Changing How You Look at Dieting & Exercise After Weight Loss Surgery
With so much confusion swirling around how we eat and proper “diet,” it can all get very frustrating. How many diet books, blogs, and influencers are out there in the ether? Probably more than we can even imagine. While there are plenty of new dietary concepts, there’s one that’s not new, but it may require a mindset shift for some bariatric patients:
Keep it simple.
Eat for Nutrition, Not Pleasure
Think of eating only in the context of meeting a nutritional goal every 3-4 hours. Consider nutrition as the doses of materials your body needs to feel well and function. These are either energy or construction resources – not meals or snacks. Doses of protein, vitamins, and fiber-rich vegetables will do your body well. Don’t ‘overdose’ on simple carbs like sugars and white grains or energy sources such as fats, but instead try to limit eating for pleasure to select occasions – and plan well for them.
In very general terms, eat more construction food (protein, veggies, fruit, fiber) than energy material.
Take Your Time
Relying on softer foods (like egg whites or cottage cheese) or liquids like protein shakes does well to accomplish nutrition goals quickly. This is just fine when you are busy. But as is often said, “Time on one’s hands means food in one’s mouth.” Chewing solid food protein and vegetable sources is ideal when we have some time to eat such as evenings after work. Remember, you shouldn’t skip breakfast or between-meal ‘doses’ of protein. Try not to miss a ‘dose’ of nutrition – think of it just like medication. This is simple, though not always easy.
Do Not Stay Hungry
If your goal is to reduce body fat, avoid the “Seven Deadly Sins” of energy foods. Avoid bread, potatoes, pasta, rice, corn, added sugar, and flour. When it comes to “energy foods,” reduce animal fats as much as possible to control your caloric intake. Generally, it takes energy to digest and process fats and almost no energy to process simple carbs. That’s how and why the Atkins, grapefruit, and Keto diets work, even with bacon, for example, as a feature.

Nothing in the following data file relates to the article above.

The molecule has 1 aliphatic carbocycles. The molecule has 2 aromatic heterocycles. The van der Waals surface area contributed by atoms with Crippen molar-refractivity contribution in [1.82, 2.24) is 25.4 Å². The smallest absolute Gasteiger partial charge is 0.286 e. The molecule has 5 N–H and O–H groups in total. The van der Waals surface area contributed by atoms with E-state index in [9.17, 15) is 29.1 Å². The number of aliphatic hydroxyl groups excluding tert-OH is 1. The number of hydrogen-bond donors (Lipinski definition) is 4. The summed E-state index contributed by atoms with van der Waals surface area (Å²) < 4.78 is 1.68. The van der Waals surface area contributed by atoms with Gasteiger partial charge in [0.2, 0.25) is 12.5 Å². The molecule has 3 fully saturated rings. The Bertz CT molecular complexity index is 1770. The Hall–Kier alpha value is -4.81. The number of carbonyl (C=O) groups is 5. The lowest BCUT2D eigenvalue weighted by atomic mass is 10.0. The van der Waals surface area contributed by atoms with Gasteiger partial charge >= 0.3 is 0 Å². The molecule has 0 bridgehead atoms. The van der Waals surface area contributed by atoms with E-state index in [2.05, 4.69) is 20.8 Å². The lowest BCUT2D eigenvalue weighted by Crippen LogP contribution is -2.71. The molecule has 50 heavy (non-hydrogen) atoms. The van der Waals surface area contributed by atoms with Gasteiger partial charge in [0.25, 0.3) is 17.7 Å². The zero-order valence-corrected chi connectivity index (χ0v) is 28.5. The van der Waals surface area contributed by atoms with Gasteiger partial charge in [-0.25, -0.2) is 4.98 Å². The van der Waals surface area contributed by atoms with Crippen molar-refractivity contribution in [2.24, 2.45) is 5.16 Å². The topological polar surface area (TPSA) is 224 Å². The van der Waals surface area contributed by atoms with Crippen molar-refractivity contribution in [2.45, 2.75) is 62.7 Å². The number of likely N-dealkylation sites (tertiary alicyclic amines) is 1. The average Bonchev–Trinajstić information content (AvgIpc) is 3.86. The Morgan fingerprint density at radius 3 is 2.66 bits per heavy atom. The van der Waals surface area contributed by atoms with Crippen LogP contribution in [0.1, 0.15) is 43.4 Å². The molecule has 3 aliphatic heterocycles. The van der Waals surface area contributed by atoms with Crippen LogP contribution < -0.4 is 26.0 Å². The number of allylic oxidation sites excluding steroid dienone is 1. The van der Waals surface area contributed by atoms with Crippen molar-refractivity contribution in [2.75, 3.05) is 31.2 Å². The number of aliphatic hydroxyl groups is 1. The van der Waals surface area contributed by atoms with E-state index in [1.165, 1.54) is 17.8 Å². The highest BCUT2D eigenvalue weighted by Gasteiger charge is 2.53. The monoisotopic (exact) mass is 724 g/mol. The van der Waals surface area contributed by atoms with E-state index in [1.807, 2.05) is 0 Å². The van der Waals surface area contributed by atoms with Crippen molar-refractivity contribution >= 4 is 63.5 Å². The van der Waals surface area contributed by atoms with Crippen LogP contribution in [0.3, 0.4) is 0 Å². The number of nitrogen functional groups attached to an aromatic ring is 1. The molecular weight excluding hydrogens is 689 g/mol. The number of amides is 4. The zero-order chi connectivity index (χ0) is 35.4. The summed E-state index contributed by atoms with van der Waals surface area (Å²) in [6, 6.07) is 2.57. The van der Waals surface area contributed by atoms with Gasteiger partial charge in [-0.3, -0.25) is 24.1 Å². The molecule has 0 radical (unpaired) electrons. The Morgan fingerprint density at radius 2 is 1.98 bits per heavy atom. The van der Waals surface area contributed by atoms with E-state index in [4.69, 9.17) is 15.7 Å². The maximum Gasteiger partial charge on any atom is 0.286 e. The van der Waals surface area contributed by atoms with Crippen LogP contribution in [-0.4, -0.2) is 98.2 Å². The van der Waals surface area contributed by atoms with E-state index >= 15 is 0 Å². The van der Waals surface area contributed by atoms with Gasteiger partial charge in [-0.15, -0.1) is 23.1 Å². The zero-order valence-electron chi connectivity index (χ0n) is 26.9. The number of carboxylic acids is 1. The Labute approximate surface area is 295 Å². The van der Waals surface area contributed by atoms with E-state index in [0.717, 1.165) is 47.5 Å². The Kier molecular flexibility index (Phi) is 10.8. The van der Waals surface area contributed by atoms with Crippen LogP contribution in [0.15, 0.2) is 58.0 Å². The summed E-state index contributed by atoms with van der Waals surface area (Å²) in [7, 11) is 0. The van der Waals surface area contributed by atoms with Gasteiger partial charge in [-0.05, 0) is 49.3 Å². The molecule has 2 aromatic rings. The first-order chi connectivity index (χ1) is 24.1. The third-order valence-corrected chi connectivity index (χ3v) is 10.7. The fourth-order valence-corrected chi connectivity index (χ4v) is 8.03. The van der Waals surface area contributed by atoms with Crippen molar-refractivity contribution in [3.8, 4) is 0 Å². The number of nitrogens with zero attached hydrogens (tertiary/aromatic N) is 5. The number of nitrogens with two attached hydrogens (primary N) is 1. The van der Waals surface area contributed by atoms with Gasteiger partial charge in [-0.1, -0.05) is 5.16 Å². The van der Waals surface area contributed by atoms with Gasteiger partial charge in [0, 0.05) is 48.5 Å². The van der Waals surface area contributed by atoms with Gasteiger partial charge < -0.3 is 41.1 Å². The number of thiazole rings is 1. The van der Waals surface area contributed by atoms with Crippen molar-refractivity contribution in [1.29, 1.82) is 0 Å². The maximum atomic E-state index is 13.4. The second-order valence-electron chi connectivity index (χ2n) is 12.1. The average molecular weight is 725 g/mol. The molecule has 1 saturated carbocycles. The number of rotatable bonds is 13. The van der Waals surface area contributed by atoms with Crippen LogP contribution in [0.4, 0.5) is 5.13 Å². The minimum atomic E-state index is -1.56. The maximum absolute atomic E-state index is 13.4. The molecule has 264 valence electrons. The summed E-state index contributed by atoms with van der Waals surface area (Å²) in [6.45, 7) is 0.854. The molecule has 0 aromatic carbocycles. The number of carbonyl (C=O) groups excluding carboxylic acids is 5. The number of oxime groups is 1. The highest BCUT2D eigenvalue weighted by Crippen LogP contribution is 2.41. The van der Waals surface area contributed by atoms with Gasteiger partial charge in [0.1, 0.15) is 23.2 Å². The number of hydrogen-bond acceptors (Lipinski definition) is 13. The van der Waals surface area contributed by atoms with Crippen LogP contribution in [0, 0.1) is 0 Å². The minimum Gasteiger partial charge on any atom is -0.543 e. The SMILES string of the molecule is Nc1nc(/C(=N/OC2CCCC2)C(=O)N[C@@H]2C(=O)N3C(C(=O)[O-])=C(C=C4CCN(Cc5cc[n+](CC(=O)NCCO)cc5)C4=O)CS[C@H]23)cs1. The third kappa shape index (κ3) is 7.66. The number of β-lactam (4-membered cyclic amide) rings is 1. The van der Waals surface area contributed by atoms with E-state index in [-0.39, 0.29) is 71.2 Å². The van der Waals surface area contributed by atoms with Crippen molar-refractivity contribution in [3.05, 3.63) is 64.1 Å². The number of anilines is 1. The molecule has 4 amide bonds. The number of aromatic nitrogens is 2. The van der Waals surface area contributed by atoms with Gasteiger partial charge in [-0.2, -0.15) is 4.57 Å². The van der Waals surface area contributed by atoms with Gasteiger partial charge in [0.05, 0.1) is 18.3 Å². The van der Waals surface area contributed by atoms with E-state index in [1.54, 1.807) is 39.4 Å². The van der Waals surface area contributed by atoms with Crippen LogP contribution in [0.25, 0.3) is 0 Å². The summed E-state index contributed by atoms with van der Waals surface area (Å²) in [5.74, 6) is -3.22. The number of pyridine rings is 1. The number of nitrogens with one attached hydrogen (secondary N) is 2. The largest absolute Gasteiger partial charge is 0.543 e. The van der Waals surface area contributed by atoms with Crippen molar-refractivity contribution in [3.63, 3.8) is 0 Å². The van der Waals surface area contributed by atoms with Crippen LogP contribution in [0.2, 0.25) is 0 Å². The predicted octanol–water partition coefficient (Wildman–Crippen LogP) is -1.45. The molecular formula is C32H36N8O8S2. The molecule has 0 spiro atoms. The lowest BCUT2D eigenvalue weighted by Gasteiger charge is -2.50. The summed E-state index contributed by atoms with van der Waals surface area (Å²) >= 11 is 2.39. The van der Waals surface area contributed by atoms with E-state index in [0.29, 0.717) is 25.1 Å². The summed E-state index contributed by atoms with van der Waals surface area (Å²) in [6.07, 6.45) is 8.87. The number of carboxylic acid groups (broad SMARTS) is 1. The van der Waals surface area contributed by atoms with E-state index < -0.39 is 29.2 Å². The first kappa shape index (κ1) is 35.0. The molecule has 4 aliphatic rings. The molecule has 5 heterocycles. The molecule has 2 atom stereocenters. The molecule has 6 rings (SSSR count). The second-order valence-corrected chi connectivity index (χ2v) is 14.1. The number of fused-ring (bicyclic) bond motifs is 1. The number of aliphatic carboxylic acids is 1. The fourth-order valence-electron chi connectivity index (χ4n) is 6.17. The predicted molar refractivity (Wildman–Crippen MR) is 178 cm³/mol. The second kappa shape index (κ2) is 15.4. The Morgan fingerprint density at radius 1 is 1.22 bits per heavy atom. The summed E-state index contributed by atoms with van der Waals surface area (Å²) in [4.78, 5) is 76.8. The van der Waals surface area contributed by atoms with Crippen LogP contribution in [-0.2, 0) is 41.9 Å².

You’ll Skip What You Don’t Miss
If you manage to avoid simple carbs for just a few weeks, you will stop missing them. Carbs affect you negatively in two ways. Not only are they easy and habit-forming due to their taste, but they also make you crave more by forcing an ‘insulin dump’ by your pancreas to drive sugar energy into cells that need it. The rest is processed by your liver into fat. Made worse by insulin resistance (such as in type-2 diabetes), excess insulin circulates and hormonally increases hunger. It is a hunger primarily for more sweets, so this insulin will have something on which to act. Even if you can be disciplined enough to eat protein during those post-sugar crashes, the insulin continues to circulate, and hunger persists even when you might otherwise be satisfied. This explains why you may be more ravenous after eating a typical sugary cereal for breakfast as opposed to days when you skip breakfast altogether. That’s “insulin hunger” driving you to the candy.
For many of us, eating only to exist is not exciting. We want to enjoy what we eat. Unfortunately, when eating highly processed, sugary, and fast foods, we abuse our taste buds to the point where they simply do not respond to fresh and delicious fruits, vegetables, and lean protein. However, as you follow your new, simple diet, these wholesome and fresh foods will become more enjoyable, and you won’t miss the less healthy options.
The Exercise Game Doesn’t Change
Move more, eat less. Set a goal to exercise more today than yesterday and this week than last. The goal remains the same whether you succeed or fail at nutrition or exercise regimens. Keep trying, and don’t get discouraged.
Work or “usual” activities are your body’s baseline, and it will not be compelled to dip into your energy stores (excess fat) until you demand more. Exercise generally includes dedicated activity that keeps your heart rate over 100 for at least 20 minutes. Walking briskly for even just 20 minutes counts, but always plan to do more tomorrow if you can, regardless of what is accomplished today…until a habit is in place.
Swimming continuously for 20 minutes or more is arguably the best exercise possible because of the no/low weight impact on joints and related structures. All the while, you are engaging nearly every muscle group and extremity. Swimming for exercise is a rare habit for most. So, start with a single lap or even part of one. Then try for more the next time. Keep repeating until you reach your goals or Olympic gold, whichever comes first.
Everything you want is on the other side of hard ~Monty Williams, Phoenix Suns Head Coach.